Fwd: Podcast Interview about Queer Taiwanese Literature: A Reader
https://newbooksnetwork.com/queer-taiwanese-literature-a-reader As the first state to legalize same-sex marriage in Asia and host the first annual gay pride in the Sinophone Pacific, Taiwan is a historic center of lesbian, gay, bisexual, transgender, and queer culture. With this blazing path of activism, queer Taiwanese literature has also risen in prominence and there is a growing popular interest in stories about the transgression of gender and sexual norms.
Since the lifting of martial law in 1987, queer authors have redefined Taiwan’s cultural scene, and throughout the 1990s many of their works have won the most prestigious literary awards and accolades. This anthology provides a deeper understanding of queer literary history in Taiwan. It includes a selection of short stories, previously untranslated, written by Taiwanese authors dating from 1975 to 2020. Readers are introduced to a wide range of themes: bisexuality, aging, mobility, diaspora, AIDS, indigeneity, recreational drug use, transgender identity, surrogacy, and many others. The diversity of literary tropes and styles canvased in this book reflects the profusion of gender and sexual configurations that has marked Taiwan’s complex history for the past half century.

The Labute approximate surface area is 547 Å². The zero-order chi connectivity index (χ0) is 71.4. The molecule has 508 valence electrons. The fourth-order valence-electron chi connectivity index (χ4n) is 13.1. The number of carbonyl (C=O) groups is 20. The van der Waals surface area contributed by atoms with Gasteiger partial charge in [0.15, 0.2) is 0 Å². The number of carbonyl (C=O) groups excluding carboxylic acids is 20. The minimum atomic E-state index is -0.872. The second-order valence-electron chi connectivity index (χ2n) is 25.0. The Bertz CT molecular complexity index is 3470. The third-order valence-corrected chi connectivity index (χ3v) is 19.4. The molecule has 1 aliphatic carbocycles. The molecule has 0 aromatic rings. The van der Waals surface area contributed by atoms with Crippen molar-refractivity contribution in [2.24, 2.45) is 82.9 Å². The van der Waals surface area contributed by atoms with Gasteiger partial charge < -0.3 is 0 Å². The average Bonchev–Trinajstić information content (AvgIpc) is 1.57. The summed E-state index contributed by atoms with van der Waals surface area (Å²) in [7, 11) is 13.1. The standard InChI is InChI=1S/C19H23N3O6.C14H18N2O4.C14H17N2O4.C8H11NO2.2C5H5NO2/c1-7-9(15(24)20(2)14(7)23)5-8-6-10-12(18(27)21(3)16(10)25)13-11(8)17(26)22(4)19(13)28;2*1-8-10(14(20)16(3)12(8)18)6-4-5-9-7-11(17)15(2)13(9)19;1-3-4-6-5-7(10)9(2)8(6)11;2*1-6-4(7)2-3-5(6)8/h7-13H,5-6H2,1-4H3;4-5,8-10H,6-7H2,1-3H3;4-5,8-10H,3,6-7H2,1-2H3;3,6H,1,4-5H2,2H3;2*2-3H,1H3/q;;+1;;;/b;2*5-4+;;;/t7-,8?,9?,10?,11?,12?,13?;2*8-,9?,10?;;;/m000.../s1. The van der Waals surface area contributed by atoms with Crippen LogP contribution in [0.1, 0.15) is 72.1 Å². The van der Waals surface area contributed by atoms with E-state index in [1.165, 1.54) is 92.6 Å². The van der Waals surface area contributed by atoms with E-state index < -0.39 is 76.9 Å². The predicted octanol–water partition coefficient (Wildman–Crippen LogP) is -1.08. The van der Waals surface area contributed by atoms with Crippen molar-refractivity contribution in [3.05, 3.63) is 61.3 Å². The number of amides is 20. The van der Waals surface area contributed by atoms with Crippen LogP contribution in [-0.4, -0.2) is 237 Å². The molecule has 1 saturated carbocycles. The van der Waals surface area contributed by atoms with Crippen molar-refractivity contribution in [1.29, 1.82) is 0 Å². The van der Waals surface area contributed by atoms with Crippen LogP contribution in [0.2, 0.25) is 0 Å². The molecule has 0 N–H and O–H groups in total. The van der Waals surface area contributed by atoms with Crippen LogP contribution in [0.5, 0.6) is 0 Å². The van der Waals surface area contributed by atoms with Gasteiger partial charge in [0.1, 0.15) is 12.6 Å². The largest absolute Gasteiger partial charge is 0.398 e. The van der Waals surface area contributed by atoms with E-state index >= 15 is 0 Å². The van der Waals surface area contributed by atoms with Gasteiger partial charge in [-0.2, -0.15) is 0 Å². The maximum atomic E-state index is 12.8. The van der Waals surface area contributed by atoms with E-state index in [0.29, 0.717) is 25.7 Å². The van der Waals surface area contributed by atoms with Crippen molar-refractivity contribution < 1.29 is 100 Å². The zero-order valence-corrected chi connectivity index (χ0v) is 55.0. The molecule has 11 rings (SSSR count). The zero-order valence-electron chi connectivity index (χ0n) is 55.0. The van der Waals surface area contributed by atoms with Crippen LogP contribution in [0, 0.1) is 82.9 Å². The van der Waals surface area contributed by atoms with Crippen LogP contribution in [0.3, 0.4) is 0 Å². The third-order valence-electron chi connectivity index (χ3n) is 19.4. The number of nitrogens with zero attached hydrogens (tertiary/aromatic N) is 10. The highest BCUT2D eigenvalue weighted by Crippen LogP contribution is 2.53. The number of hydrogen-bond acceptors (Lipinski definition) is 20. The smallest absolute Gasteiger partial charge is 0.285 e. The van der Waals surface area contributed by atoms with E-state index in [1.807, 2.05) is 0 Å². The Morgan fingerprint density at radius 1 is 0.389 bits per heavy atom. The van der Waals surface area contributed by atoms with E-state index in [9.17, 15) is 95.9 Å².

Queer Taiwanese Literature: A Reader (Cambria Press, 2021) is a timely and important resource for readers interested in Taiwan studies, queer literature, and global cultural studies.
Howard Chiang is an associate professor in the Department of History at the University of California, Davis. He is the author of After Eunuchs: Science, Medicine, and the Transformation of Sex in Modern China and Transtopia in the Sinophone Pacific. He is also the Editor-in-Chief of the Global Encyclopedia of Lesbian, Gay, Bisexual, Transgender, and Queer History.
Li-Ping Chen is Postdoctoral Scholar and Teaching Fellow in the East Asian Studies Center at the University of Southern California. Her research interests include literary translingualism, diaspora, and nativism in Sinophone, inter-Asian, and transpacific contexts.